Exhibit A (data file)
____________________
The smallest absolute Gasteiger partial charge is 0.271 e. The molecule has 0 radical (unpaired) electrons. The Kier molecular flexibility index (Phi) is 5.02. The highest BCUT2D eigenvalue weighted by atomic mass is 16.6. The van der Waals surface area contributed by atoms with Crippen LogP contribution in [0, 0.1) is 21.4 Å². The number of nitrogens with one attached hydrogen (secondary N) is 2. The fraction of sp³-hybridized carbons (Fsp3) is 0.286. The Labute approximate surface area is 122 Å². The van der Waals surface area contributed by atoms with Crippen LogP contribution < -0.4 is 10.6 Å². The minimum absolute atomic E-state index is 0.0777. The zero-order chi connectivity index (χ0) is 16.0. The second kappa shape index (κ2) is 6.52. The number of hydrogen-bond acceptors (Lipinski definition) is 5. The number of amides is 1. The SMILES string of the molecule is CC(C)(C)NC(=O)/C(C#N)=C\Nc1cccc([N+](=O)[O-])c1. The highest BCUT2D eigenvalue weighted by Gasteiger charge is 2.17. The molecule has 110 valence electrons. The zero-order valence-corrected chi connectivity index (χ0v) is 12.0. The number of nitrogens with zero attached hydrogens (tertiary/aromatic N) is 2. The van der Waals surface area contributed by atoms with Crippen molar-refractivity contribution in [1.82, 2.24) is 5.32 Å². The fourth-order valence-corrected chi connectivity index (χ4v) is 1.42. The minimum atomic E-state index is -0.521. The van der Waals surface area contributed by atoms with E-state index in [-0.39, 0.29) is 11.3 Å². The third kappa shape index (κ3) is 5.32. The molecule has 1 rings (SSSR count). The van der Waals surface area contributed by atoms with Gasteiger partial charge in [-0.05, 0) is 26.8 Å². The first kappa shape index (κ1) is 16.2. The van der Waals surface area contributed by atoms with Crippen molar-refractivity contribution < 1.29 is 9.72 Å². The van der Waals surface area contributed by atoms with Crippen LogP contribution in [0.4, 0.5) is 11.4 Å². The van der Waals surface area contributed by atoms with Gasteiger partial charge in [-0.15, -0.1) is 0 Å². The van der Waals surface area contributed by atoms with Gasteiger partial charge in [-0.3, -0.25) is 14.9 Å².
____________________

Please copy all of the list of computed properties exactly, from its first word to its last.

The smallest absolute Gasteiger partial charge is 0.271 e. The molecule has 0 radical (unpaired) electrons. The Kier molecular flexibility index (Phi) is 5.02. The highest BCUT2D eigenvalue weighted by atomic mass is 16.6. The van der Waals surface area contributed by atoms with Crippen LogP contribution in [0, 0.1) is 21.4 Å². The number of nitrogens with one attached hydrogen (secondary N) is 2. The fraction of sp³-hybridized carbons (Fsp3) is 0.286. The Labute approximate surface area is 122 Å². The van der Waals surface area contributed by atoms with Crippen LogP contribution < -0.4 is 10.6 Å². The minimum absolute atomic E-state index is 0.0777. The zero-order chi connectivity index (χ0) is 16.0. The second kappa shape index (κ2) is 6.52. The number of hydrogen-bond acceptors (Lipinski definition) is 5. The number of amides is 1. The SMILES string of the molecule is CC(C)(C)NC(=O)/C(C#N)=C\Nc1cccc([N+](=O)[O-])c1. The highest BCUT2D eigenvalue weighted by Gasteiger charge is 2.17. The molecule has 110 valence electrons. The zero-order valence-corrected chi connectivity index (χ0v) is 12.0. The number of nitrogens with zero attached hydrogens (tertiary/aromatic N) is 2. The van der Waals surface area contributed by atoms with Crippen molar-refractivity contribution in [1.82, 2.24) is 5.32 Å². The fourth-order valence-corrected chi connectivity index (χ4v) is 1.42. The minimum atomic E-state index is -0.521. The van der Waals surface area contributed by atoms with E-state index in [-0.39, 0.29) is 11.3 Å². The third kappa shape index (κ3) is 5.32. The molecule has 1 rings (SSSR count). The van der Waals surface area contributed by atoms with Gasteiger partial charge in [-0.05, 0) is 26.8 Å². The first kappa shape index (κ1) is 16.2. The van der Waals surface area contributed by atoms with Crippen molar-refractivity contribution < 1.29 is 9.72 Å². The van der Waals surface area contributed by atoms with Crippen LogP contribution in [0.4, 0.5) is 11.4 Å². The van der Waals surface area contributed by atoms with Gasteiger partial charge in [-0.15, -0.1) is 0 Å². The van der Waals surface area contributed by atoms with Gasteiger partial charge in [-0.3, -0.25) is 14.9 Å².